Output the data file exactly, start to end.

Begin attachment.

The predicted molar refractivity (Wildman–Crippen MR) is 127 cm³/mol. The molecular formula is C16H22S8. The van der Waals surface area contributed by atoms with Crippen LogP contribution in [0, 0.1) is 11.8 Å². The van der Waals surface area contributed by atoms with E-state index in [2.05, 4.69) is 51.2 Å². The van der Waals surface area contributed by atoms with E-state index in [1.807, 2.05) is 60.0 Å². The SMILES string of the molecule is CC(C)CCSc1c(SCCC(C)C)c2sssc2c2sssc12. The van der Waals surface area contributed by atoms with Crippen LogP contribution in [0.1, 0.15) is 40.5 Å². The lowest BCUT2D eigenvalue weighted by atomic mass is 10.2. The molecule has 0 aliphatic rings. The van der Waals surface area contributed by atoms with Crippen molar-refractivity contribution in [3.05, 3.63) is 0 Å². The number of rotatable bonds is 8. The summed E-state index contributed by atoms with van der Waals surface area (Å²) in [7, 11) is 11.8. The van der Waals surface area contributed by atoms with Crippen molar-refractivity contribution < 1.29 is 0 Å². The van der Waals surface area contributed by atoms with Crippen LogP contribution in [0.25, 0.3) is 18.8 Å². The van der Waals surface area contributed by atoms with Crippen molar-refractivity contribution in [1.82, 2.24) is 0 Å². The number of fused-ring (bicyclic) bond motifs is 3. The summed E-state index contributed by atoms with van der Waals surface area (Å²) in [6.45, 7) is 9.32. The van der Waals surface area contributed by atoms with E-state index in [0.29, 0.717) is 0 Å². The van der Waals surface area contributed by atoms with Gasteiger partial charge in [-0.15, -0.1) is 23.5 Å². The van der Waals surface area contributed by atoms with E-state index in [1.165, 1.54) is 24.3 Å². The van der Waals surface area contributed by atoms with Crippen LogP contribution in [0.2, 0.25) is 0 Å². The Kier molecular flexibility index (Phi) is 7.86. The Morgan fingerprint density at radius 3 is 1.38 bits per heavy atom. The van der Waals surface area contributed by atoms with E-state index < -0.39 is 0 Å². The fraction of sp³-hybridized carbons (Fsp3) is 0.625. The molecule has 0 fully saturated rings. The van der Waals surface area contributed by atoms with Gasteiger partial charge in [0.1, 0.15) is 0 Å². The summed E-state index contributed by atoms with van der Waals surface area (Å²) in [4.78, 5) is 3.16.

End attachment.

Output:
The predicted molar refractivity (Wildman–Crippen MR) is 127 cm³/mol. The molecular formula is C16H22S8. The van der Waals surface area contributed by atoms with Crippen LogP contribution in [0, 0.1) is 11.8 Å². The van der Waals surface area contributed by atoms with E-state index in [2.05, 4.69) is 51.2 Å². The van der Waals surface area contributed by atoms with E-state index in [1.807, 2.05) is 60.0 Å². The SMILES string of the molecule is CC(C)CCSc1c(SCCC(C)C)c2sssc2c2sssc12. The van der Waals surface area contributed by atoms with Crippen LogP contribution in [0.1, 0.15) is 40.5 Å². The lowest BCUT2D eigenvalue weighted by atomic mass is 10.2. The molecule has 0 aliphatic rings. The van der Waals surface area contributed by atoms with Crippen molar-refractivity contribution in [3.05, 3.63) is 0 Å². The number of rotatable bonds is 8. The summed E-state index contributed by atoms with van der Waals surface area (Å²) in [7, 11) is 11.8. The van der Waals surface area contributed by atoms with Crippen molar-refractivity contribution < 1.29 is 0 Å². The van der Waals surface area contributed by atoms with Crippen LogP contribution in [0.25, 0.3) is 18.8 Å². The van der Waals surface area contributed by atoms with Crippen molar-refractivity contribution in [1.82, 2.24) is 0 Å². The number of fused-ring (bicyclic) bond motifs is 3. The summed E-state index contributed by atoms with van der Waals surface area (Å²) in [6.45, 7) is 9.32. The van der Waals surface area contributed by atoms with E-state index in [0.29, 0.717) is 0 Å². The van der Waals surface area contributed by atoms with Gasteiger partial charge in [-0.15, -0.1) is 23.5 Å². The van der Waals surface area contributed by atoms with E-state index in [1.165, 1.54) is 24.3 Å². The van der Waals surface area contributed by atoms with Crippen LogP contribution in [0.2, 0.25) is 0 Å². The Kier molecular flexibility index (Phi) is 7.86. The Morgan fingerprint density at radius 3 is 1.38 bits per heavy atom. The van der Waals surface area contributed by atoms with E-state index < -0.39 is 0 Å². The fraction of sp³-hybridized carbons (Fsp3) is 0.625. The molecule has 0 fully saturated rings. The van der Waals surface area contributed by atoms with Gasteiger partial charge in [0.1, 0.15) is 0 Å². The summed E-state index contributed by atoms with van der Waals surface area (Å²) in [4.78, 5) is 3.16.